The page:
That might not always have been the case with Rickie Fowler's style, but then he's making fashion statements that carry far beyond the grill room for Puma, and reaching a younger, more edgy audience. At the Tournament of Champions at Kapalua, Fowler showed up with extremely tapered pants that disappeared into hightop buckled golf shoes that looked more suited to a game of basketball than a round of golf. Just as his bold colors and big-brimmed painter's caps drove the brand, the newest offerings caused a buzz, even if some of it was negative.
"I think on the younger side it's more positive," Fowler said right after he debuted the duds. "I think on the traditional side they're not too pumped on it. Some people say, you know, cool—I wouldn't wear them. Or some people are hating them, some people love them. Bubba [Watson] loves them. I've always kind of been who I am out here. I like kind of pushing the limits, having fun and enjoying myself and that's what we're doing. I went to them and said, ‘I want to do joggers and high-tops,' and they were able to do it."
Jennifer Rust, Puma's designer, has been out front with Fowler from the beginning.
"Rickie really made a statement for himself when he first started and he was very much into bold colors and very bold prints," says Rust. "He would wear purple pants with a bold, printed polo. That was very much on trend. He really is a trend leader...Then he started wearing things a little cleaner and more refined, but some rainbow colors he mixes with neutrals, that's a combination of his taste changing, fashion changing."
But those joggers and high-tops?
"The high-tops are really a part of the tapered pants, the tapered pant completes the look," says Rust. "Ricky has always been ahead of his time. I really believe he helps to set trends. I believe you will see tapered pants, although it's very niche as far as it's not for everyone. But it's super fun. I think golf is an amazing sport but it's also important to have fun to enjoy the game and make a statement. We haven't designated a specific date yet to release those pants."
In the pants arena, you really can't beat Ian Poulter's tartans, which unlike the plaids of old, are made with significant amounts of technical fabrics that allow them to be worn in hot, sticky climates. Sophie Snowball, from her base outside of London, is the designer for Poulter's IJP Design. From day one, Poulter's brand and Snowball's designs have been keyed to tartan trousers, a concept they call "leading with the legs."
"Ian always loved, if you think about the beginnings of golf in Scotland, having his own tartan and we developed a special palette just for him," says Snowball. "Having a tartan is almost like you are part of a clan, it's your brand, it's your family. Tartan falls in and out of fashion all the time, but on the golf course it's always something you can parade and show off. Since day one Ian's tartan has been registered with the Scottish Tartan Authority."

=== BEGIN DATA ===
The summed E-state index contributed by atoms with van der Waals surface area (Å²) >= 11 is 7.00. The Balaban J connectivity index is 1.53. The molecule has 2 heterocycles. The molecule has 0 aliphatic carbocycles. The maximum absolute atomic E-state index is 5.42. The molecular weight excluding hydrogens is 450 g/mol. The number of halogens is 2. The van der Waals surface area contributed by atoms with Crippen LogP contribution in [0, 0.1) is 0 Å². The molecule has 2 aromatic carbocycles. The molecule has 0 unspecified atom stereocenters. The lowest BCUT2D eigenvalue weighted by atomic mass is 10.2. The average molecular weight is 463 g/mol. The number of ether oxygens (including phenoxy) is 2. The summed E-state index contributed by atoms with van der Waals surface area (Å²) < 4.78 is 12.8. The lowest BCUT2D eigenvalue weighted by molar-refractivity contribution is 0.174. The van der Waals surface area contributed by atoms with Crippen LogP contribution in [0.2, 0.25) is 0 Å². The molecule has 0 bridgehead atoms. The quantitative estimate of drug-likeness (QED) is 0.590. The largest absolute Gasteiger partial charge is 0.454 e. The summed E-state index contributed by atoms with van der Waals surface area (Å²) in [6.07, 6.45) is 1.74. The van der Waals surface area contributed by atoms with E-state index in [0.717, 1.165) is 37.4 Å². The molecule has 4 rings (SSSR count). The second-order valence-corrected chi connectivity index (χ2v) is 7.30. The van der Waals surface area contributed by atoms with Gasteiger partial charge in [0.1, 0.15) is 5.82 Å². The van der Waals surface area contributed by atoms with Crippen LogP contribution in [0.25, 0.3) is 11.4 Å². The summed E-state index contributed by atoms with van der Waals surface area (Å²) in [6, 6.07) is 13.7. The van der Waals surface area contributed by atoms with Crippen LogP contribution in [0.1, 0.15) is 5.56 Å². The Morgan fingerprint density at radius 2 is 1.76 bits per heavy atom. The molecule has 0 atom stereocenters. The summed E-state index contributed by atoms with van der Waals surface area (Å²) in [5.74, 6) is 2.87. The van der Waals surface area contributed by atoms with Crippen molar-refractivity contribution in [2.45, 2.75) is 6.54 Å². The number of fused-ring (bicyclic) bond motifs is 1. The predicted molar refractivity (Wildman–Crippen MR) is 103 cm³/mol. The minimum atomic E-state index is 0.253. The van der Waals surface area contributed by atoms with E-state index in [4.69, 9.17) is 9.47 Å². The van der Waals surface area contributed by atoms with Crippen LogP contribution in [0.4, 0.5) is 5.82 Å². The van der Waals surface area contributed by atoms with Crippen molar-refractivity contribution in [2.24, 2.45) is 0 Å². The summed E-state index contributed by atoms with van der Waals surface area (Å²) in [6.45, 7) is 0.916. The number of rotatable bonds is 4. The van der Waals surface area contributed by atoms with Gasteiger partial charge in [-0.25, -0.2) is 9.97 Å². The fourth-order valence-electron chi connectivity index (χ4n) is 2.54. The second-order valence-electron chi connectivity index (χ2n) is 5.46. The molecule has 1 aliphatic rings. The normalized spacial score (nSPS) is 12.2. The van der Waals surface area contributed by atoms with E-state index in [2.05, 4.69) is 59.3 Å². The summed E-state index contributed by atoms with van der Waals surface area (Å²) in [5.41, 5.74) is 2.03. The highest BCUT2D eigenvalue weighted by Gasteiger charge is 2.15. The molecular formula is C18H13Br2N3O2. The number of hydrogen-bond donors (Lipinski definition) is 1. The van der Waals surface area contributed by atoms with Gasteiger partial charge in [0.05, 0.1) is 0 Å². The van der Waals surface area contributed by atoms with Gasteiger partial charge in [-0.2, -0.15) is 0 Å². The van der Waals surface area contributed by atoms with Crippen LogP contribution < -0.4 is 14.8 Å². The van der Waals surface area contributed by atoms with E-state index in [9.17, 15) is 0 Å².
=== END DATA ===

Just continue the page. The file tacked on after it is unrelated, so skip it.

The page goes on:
The properties of Poulter's trousers, as well as shirts, fit in with all contemporary golf clothing—they have to fit closely, stretch adequately, wick moisture, be cooling in warm climes and warm in cooler climes.
"We consider every single detail and how that affects you when you play golf," says Snowball. "We make sure the pockets on our trousers fit tee pegs and are large enough to fit a scorecard in. And they are secured properly and don't start rolling up every time you line up a putt. You are crouching down and when you stand up you don't have your pockets bunched up."
The functionality of golf clothing has been increasingly athletic, as has the styling with closer fits and crisper cuts. That trend started largely with Camilo Villegas, the Colombian player who brought the tight shirts and the tight pants of Swedish designer J. Lindbergh to the tour 10 years ago. Villegas recently moved to a casual clothing line called AG Green Label, heretofore known largely for jeans.
"It was a must for me when I got to the University of Florida, being so light and short and needing to be more into fitness and being more flexible, I mixed it with the way I dressed, a little more fit and a little more athletic," says Villegas. "The work I was doing in the gym was sort of translating into how I was dressing myself."
After driving the Lindbergh brand, he's now helping to make the fledging AG Green Label line take flight. "We are going into the third collection," says Villegas. "It's stuff that maybe is more sharp and not as athletic, but performance oriented. Stuff you can sort of walk off the course and go have dinner. I have some input on the performance aspect of it. I love looking sharp and being comfortable."
Being sharp, looking comfortable and being on top of the golf world translates to huge bucks for apparel companies, none more so than Under Armour. The Baltimore-based company was primarily involved in team sports, and decided to expand the brand into golf when it signed Hunter Mahan in 2004. But then along came Jordan Spieth. Impressed with his confidence on and off the course, Under Armour signed Spieth, who has the same agent as Mahan, in 2013. He won in his rookie year and, in 2015, became the No. 1 player in the world after winning the Masters, U.S. Open and the Tour Championship. According to various sources, Spieth's deal could rival Tiger's and Rory's Nike deals at more than $10 million a year.